An Overview of Post-Concussion Syndrome and 3 Ways to Treat it Effectively

Traumatic brain injury or TBI refers to an acute event that leads to either minor or major injuries to the brain. No two, brain injuries are the same. Some can lead to minor effects without symptoms while severe cases of TBIs can have a dramatic impact on a person’s life. Every year, over a million of people suffer from TBIs due to accidental fall or trip, taking part in sports or other recreational activities, and being involved in a road accident. TBI contributes a substantial number of cases of permanent disability and deaths.

Understanding concussion

Concussion is among the most common but less serious types of TBIs. This condition results from a violent blow or blunt force applied to the head causing a sudden disruption in the Reticular Activating System (RAS) in the brain. Located in the middle of the brain, the RAS helps regulate the sense of consciousness and awareness. It is also plays a role in helping you focus on details while ignoring unimportant information. These tasks include waking up on time, falling asleep, instantly focusing on items that interest you, etc.

In head injury that results in concussion, your brain is jolted or moved out of its normal position in a short period of time. This leads to a disruption in the electrical activities of your brain cells, particularly the RAS. Some of the common symptoms of concussion include pain, loss of memory, mental confusion, and a short period of unconsciousness. However, some people may experience none of it.

When symptoms don’t resolve

Usually, symptoms of concussion settle within hours, days, weeks, or at most months. However, some may also experience unique symptoms depending on the part of the brain that got affected. For example, a person may report blurred vision if the part of the brain that directly processes visual information gets affected.

But while the brain has an awesome ability to recover, some sufferers develop a complication known as Post-Concussion Syndrome. In this condition, the symptoms of the brain injury persist for longer than usual. The symptoms can only get worse over time that can adversely affect your life. Chronic pain has known to be a result of post-concussion syndrome.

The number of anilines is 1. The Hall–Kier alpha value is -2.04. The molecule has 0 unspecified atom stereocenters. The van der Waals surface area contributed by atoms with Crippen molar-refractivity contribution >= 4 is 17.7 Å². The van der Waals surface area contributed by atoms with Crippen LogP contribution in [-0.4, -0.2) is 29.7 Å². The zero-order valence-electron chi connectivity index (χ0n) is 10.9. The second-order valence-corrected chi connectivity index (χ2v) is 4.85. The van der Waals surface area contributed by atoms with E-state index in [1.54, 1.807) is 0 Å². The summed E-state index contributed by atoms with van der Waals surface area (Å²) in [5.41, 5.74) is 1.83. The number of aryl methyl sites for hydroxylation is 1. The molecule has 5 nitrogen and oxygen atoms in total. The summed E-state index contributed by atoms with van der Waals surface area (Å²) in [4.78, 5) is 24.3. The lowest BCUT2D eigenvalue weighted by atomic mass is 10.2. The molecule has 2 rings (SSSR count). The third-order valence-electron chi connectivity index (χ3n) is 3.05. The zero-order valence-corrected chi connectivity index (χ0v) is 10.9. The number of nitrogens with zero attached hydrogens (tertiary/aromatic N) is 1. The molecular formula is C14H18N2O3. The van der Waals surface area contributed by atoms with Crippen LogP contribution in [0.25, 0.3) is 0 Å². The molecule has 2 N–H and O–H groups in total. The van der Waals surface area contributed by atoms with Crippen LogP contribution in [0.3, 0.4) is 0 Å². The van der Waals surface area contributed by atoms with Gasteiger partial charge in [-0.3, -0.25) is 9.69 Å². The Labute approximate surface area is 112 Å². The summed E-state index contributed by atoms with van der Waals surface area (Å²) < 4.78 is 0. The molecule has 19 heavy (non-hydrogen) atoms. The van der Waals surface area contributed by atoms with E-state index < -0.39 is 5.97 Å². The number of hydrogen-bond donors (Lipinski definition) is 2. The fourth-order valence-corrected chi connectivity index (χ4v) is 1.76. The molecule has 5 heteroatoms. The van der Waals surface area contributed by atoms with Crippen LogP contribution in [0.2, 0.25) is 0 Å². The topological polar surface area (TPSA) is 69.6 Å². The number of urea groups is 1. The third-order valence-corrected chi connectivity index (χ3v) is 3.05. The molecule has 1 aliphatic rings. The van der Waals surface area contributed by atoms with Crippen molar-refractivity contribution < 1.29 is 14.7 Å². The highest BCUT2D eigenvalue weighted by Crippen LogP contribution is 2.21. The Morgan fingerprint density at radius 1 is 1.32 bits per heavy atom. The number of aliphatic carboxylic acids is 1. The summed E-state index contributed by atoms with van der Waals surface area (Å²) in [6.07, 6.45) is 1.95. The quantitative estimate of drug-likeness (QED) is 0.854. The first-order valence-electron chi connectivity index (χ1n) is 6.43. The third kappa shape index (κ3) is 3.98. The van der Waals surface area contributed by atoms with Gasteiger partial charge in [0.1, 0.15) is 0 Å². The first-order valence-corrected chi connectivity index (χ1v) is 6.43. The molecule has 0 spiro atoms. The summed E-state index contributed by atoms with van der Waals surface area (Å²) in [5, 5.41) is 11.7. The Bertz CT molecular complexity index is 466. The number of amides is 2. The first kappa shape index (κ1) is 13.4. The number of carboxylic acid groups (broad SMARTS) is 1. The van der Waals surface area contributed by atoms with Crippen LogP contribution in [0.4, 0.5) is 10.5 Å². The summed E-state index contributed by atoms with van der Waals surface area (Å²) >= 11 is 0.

Looking at post-concussion syndrome

After an injury, the ‘volume knobs’ inside the brain are turned up resulting in symptoms like dizziness. Additional sensory and pain signals can get past the brain, which would normally filter it out.  Once the brain is recovered, these ‘volume knobs’ are slowly turned down and the ‘brain filters’ resume work. But that’s not the case in post-concussion syndrome. It’s the other way around. The ‘volume knobs’ are further increased and become more active over time.

Some are afraid that the symptoms could be a sign of a form of brain damage. But the truth is that these symptoms don’t often reflect major complications in the brain. In fact, it is the worrying part that can worsen your condition. These functional neurological symptoms such as chronic pain, dizziness, fatigue, sleep disturbance, anxiety, headache, and poor concentration can have a profound impact on one’s daily fare. As such, it is important to find a way to effectively manage post-concussion syndrome.

Treating post-concussion syndrome

Managing post-concussion syndrome requires several aspects.

    1. First, you have to understand the right diagnosis. Some may dwell in the idea that they have far more serious brain damage due to the injury, which would likely hinder the recovery. By understanding that the symptoms are reversible, you are able to rehabilitate faster.
    2. Second, treat the symptoms with conventional treatment. For instance, if you are experiencing headache or pain, take medications for headache. If you have psychological symptoms, such as anxiety, nightmares or depression, you can work with your doctor for specific treatments. You may be evaluated for possible post-traumatic stress disorder.
    3. Thirdly, with the approval of your doctor, you can attempt adjunctive therapies such as medical acupuncture. This procedure is known to help sufferers by tapping directly into the brain’s autonomic nervous system (ANS). When applied to trigger points, it sends concentrated, low frequency DC micro-current stimulation for optimal pain relief. It also helps release scar tissue and adhesions. Overall, it’s a simple, non-invasive and effective treatment for post-concussion syndrome pain.

In this the patient receives DC-EA treatments, which are applied bilaterally to previously identified acupuncture-trigger points, which are along the cranial surgical scars.  Two Dolphin Neurostim devices, at a low frequency, introduce concentrated micro current stimulation at 30-second intervals.  One side is set to a negative pole while the second device is set to positive-negative pole to push a negatively charged current through the scar tissue.

After the treatment the patient reports a zero pain level with a light touch to the top of the head, and six months later the headaches and the tremors are completely cured.